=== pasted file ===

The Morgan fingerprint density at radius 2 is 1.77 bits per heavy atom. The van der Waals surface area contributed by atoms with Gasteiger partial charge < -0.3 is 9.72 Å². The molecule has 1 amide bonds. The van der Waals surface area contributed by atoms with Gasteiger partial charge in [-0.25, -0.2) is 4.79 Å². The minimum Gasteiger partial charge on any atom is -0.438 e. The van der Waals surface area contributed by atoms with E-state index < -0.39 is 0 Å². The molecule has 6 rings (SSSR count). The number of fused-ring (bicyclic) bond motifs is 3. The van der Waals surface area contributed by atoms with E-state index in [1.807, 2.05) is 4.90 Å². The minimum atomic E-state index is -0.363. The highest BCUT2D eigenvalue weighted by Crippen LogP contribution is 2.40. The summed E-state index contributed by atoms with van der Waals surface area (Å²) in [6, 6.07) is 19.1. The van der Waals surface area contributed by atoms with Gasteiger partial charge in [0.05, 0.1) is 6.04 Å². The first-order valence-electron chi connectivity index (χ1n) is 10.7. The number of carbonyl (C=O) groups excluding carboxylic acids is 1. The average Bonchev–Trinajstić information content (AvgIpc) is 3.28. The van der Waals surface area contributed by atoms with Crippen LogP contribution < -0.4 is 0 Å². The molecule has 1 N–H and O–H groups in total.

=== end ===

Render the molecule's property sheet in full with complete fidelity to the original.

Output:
The Morgan fingerprint density at radius 2 is 1.77 bits per heavy atom. The van der Waals surface area contributed by atoms with Gasteiger partial charge < -0.3 is 9.72 Å². The molecule has 1 amide bonds. The van der Waals surface area contributed by atoms with Gasteiger partial charge in [-0.25, -0.2) is 4.79 Å². The minimum Gasteiger partial charge on any atom is -0.438 e. The van der Waals surface area contributed by atoms with E-state index < -0.39 is 0 Å². The molecule has 6 rings (SSSR count). The number of fused-ring (bicyclic) bond motifs is 3. The van der Waals surface area contributed by atoms with E-state index in [1.807, 2.05) is 4.90 Å². The minimum atomic E-state index is -0.363. The highest BCUT2D eigenvalue weighted by Crippen LogP contribution is 2.40. The summed E-state index contributed by atoms with van der Waals surface area (Å²) in [6, 6.07) is 19.1. The van der Waals surface area contributed by atoms with Gasteiger partial charge in [0.05, 0.1) is 6.04 Å². The first-order valence-electron chi connectivity index (χ1n) is 10.7. The number of carbonyl (C=O) groups excluding carboxylic acids is 1. The average Bonchev–Trinajstić information content (AvgIpc) is 3.28. The van der Waals surface area contributed by atoms with Crippen LogP contribution < -0.4 is 0 Å². The molecule has 1 N–H and O–H groups in total.